Increased Precautions We're Taking in Response to COVID-19

LAST UPDATED ON 03/15/2021

As updates on the impact of the coronavirus continue to be released, we want to take a moment to inform you of the heightened preventative measures we have put in place at Valley Behavioral Health System to keep our patients, their families, and our employees safe. All efforts are guided by and in adherence to the recommendations distributed by the CDC.

Please note that for the safety of our patients, their families, and our staff, there are certain restrictions in place regarding on-site visitation at Valley Behavioral Health System.

  • These restrictions have been implemented in compliance with updated corporate and state regulations to further reduce the risks associated with COVID-19.
  • Options for telehealth visitation are continuously evaluated so that our patients can remain connected to their loved ones.
  • Alternate methods of communication for other services may be offered when deemed clinically appropriate.

For specific information regarding these changes and limitations, please contact us directly.

CDC updates are consistently monitored to ensure that all guidance followed is based on the latest information released.

  • All staff receives ongoing infection prevention and control training.
  • Thorough disinfection and hygiene guidance is provided.
  • Patient care supplies such as masks and hand sanitizer are monitored and utilized.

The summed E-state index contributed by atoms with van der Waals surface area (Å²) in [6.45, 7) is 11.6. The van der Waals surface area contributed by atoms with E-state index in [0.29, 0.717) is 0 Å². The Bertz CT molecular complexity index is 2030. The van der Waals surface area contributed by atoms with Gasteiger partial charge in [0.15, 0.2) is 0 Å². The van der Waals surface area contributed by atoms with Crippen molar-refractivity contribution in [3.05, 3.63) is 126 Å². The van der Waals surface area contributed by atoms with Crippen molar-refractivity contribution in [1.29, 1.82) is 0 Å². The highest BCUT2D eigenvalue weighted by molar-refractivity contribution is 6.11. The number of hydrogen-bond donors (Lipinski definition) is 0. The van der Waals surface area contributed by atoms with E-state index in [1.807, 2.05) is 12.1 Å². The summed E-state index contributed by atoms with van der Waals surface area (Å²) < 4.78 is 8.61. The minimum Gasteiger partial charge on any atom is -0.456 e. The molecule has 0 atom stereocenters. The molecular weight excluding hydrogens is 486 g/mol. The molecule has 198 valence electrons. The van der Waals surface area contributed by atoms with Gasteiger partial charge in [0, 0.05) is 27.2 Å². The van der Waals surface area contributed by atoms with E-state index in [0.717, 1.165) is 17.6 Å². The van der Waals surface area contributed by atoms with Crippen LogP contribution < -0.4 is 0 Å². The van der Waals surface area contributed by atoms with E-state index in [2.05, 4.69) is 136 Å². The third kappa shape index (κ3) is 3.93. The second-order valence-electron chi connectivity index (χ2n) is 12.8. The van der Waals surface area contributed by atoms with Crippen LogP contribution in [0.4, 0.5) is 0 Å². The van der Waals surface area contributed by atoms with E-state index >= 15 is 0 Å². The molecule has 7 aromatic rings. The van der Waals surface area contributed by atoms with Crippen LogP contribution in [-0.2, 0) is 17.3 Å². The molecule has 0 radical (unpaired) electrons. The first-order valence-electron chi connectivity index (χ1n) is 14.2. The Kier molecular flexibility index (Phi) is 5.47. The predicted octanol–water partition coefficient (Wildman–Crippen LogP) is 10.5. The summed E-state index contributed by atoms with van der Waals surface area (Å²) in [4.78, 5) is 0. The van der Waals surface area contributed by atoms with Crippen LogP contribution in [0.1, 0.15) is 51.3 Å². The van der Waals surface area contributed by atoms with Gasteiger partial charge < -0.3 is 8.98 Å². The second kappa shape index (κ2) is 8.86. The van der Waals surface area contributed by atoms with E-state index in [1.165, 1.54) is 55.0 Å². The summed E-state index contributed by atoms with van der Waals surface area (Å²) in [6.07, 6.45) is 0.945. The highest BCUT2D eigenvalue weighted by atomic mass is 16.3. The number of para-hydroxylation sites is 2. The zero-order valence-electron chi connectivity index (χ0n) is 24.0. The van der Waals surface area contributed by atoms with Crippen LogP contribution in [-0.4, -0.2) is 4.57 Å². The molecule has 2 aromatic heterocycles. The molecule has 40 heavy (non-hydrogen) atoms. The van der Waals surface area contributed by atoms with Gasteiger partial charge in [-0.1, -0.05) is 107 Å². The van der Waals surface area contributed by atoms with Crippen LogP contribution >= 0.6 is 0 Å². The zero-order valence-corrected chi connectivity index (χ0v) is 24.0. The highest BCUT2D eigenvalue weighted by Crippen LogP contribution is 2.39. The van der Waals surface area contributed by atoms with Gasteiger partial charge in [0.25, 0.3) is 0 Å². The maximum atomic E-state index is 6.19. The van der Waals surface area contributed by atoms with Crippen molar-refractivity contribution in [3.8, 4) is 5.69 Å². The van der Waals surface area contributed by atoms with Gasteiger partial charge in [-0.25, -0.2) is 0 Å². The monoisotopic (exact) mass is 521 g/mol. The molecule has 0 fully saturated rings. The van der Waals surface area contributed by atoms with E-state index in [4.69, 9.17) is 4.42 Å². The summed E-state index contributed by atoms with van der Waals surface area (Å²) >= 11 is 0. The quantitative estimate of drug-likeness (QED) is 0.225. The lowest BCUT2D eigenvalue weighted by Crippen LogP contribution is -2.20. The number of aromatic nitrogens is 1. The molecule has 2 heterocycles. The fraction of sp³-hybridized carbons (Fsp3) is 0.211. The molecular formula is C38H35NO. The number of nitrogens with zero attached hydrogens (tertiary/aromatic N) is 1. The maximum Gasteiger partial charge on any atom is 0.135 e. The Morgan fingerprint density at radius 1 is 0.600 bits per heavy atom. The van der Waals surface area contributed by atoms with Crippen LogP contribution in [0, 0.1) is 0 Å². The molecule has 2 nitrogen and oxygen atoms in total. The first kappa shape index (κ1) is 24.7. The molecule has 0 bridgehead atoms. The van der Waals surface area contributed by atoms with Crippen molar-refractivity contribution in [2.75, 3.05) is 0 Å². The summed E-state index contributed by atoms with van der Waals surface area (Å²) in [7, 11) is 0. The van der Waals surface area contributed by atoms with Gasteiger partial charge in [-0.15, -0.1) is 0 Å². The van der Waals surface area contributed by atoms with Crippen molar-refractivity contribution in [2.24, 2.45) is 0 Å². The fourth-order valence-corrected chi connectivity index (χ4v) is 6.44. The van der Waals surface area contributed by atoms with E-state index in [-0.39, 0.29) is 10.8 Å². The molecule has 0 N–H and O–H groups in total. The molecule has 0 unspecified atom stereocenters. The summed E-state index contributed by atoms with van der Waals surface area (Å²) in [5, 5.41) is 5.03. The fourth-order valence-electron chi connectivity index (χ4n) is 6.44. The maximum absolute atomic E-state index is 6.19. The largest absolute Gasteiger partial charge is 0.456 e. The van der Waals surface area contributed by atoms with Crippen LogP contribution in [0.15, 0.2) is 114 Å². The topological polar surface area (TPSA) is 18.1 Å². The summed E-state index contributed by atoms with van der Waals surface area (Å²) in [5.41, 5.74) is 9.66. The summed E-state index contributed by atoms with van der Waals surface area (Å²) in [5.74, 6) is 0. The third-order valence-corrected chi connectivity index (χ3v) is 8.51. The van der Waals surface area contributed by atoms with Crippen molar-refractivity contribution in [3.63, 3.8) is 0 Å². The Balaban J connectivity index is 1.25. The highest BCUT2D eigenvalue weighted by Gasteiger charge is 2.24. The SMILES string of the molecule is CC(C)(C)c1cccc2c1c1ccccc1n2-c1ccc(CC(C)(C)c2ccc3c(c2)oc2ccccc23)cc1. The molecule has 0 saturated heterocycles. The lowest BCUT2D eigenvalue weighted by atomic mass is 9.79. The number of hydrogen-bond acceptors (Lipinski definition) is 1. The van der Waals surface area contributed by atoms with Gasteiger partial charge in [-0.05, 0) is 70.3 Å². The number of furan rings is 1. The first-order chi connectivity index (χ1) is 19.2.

• Temperature and symptom screening protocols are in place for all patients and staff.
  • Social distancing strategies have been implemented to ensure that patients and staff maintain proper distance from one another at all times.
  • Cleaning service contracts have been reviewed for additional support.
  • Personal protective equipment items are routinely checked to ensure proper and secure storage.
  • CDC informational posters are on display to provide important reminders on proper infection prevention procedures.

The safety of our patients, their families, and our employees is our top priority, and we will remain steadfast in our efforts to reduce any risk associated with COVID-19.

The CDC has provided a list of easy tips that can help prevent the spread of the coronavirus.

  • Avoid close contact with people who are sick.
  • Cover your cough or sneeze with a tissue and then immediately dispose of the tissue.
  • Avoid touching your eyes, nose, and mouth.
  • Clean and disinfect objects and surfaces that are frequently touched.
  • Wash your hands often with soap and water for at least 20 seconds.
  • Stay home when you are sick, except to get medical care.

For detailed information on COVID-19, please visit

Signs & Symptoms of Schizophrenia

Understanding Schizophrenia

Learn About Schizophrenia